Songs that can circle back on themselves. Loops that let me forget when they reset, that blend beginning, middle and end. That help me to lose time, or at least loosen its hold.
There is the way I write for work.
There’s how I write for me.
Which is different_
He thought of them as resets, moments when his memory flickered. When driving he couldn’t recall whether he had remembered his phone despite the text message he had sent while waiting for the car to warm. At home he wondered whether he had left the oven on or was it today that he had cooked. Other times he thought of times he couldn’t remember and imagined them into memories, filling between the flashes, the strobe lights of a possible past.
I wrote a version of this a few weeks ago while driving back to Los Angeles from Arizona. I pulled off the highway to write it. The whole drive until that point, from the Grand Canyon to Williams to Kingman to Ludlow, I couldn’t stop wrestling with how I felt when I was in Arizona and why. It was the first time I spent real time in the state – meaning “not holed up at a business conference” – since I was a kid, since I realized how some people look at me and people who look like me, since I learned what that 7th grader meant when he called 6th-grade me a “spic.”
I wrote it on the side of the highway, then I put it away. It felt too angry, too unfair, too personal. Then tonight happened, and I feel too angry because this feels too unfair, too personal. To me and people who look like me and other people who don’t look like him. So here’s my anger. Here’s how unfair it feels. How personal.
To the white in the “The 2nd Amendment is my Homeland Security” shirt.
To the white who smiled at my white girlfriend but didn’t look at brown me.
To the white in the bright orange vest and bushy mustache.
To the white in the UNC hat with the sunburnt neck.
To the whites wearing biker cuts into the Kingman Cracker Barrel.
I don’t know you. Who you are, what you believe, how you see me. I could hardly see you. I saw around you.
I couldn’t see if yours was a racist’s face because I couldn’t see past this place.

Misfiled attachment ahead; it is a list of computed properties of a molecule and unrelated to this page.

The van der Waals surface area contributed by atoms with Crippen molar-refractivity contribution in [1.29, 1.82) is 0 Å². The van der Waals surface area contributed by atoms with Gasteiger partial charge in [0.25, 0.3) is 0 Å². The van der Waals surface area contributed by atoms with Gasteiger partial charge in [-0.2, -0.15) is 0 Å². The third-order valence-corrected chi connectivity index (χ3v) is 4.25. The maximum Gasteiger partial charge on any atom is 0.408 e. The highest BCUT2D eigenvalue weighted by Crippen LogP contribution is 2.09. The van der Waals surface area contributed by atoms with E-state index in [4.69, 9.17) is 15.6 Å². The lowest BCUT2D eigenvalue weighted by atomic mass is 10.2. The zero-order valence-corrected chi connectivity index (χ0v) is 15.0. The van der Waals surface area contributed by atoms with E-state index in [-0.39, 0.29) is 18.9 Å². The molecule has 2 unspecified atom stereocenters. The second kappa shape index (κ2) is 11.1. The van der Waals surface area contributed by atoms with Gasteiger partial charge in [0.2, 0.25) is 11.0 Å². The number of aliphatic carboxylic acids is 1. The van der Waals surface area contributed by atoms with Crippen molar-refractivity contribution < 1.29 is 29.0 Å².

I couldn’t see what you saw in my face. If you saw my face. If you saw what I saw in you, even if it wasn’t in you.
And then I looked away. I didn’t want to see it, even if it was in you. I didn’t want to give it life.
And then I crossed the border into California.
And then, two minutes across the border, I saw a Trump billboard.
And then, three-and-a-half hours outside of LA, surrounded by a desert that turned brown or always was, I saw a big rig in my rear window, its grill coated in the confederate flag.
I can’t sleep, so I’m just gonna write until I can.
Give me a keyboard I want to write
Not a pen or pencil
I want the words to rush too fast for that
Blaze like the pain, burn onto the page
Words to hurt
The TV hurts to look at, to see what this means
Half the country wants him
Half the country believes in him, in what he believes
At least half of those that voted
The remainder, the ones who sat it out
This is what you stuck us with
This is what you said with your silence
Fine that he disrespects anyone who’s other
Fine that he disrespects the truth
This is the line you let us cross
The others, the ones with their third parties and write-ins
This is on you too
Did you believe your candidate could have won?
You wouldn’t vote for her, but did you think your votes for them would beat him?
Did you want them to?
This is what your vote won
This is what we lost
And this is how he won
And this is how we let him
That ignorant innocence that thought this isn’t us, not anymore
That thought this couldn’t happen, not here
That thought this couldn’t win, not him
This is us
This did happen
He did win
And now we feel like them
And we can’t
I could stop here
Got a mall
Can get a house
Pull up in the driveway
In a town of drive-thrus, of people
Getting gas to go where
“I want to write this thing.”
“So write it.”
“But I want to put it on the internet.”
“Oh… Is it good?”
“I haven’t written it yet.”